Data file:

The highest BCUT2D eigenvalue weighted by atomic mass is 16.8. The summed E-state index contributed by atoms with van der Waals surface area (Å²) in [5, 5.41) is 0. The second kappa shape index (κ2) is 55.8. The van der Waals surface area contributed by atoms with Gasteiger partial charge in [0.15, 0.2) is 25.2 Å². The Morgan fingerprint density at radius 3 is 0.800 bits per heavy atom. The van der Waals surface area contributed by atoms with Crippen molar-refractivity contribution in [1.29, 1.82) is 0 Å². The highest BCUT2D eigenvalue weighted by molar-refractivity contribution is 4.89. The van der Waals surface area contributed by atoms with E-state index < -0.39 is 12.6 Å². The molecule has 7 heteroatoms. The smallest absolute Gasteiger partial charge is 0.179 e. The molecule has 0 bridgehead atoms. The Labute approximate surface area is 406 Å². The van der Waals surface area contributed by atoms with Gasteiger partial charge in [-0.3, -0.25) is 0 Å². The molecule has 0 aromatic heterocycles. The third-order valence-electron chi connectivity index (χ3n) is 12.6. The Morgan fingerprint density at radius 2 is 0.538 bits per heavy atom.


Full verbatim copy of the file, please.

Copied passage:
The highest BCUT2D eigenvalue weighted by atomic mass is 16.8. The summed E-state index contributed by atoms with van der Waals surface area (Å²) in [5, 5.41) is 0. The second kappa shape index (κ2) is 55.8. The van der Waals surface area contributed by atoms with Gasteiger partial charge in [0.15, 0.2) is 25.2 Å². The Morgan fingerprint density at radius 3 is 0.800 bits per heavy atom. The van der Waals surface area contributed by atoms with Crippen molar-refractivity contribution in [1.29, 1.82) is 0 Å². The highest BCUT2D eigenvalue weighted by molar-refractivity contribution is 4.89. The van der Waals surface area contributed by atoms with E-state index < -0.39 is 12.6 Å². The molecule has 7 heteroatoms. The smallest absolute Gasteiger partial charge is 0.179 e. The molecule has 0 bridgehead atoms. The Labute approximate surface area is 406 Å². The van der Waals surface area contributed by atoms with Gasteiger partial charge in [-0.3, -0.25) is 0 Å². The molecule has 0 aromatic heterocycles. The third-order valence-electron chi connectivity index (χ3n) is 12.6. The Morgan fingerprint density at radius 2 is 0.538 bits per heavy atom.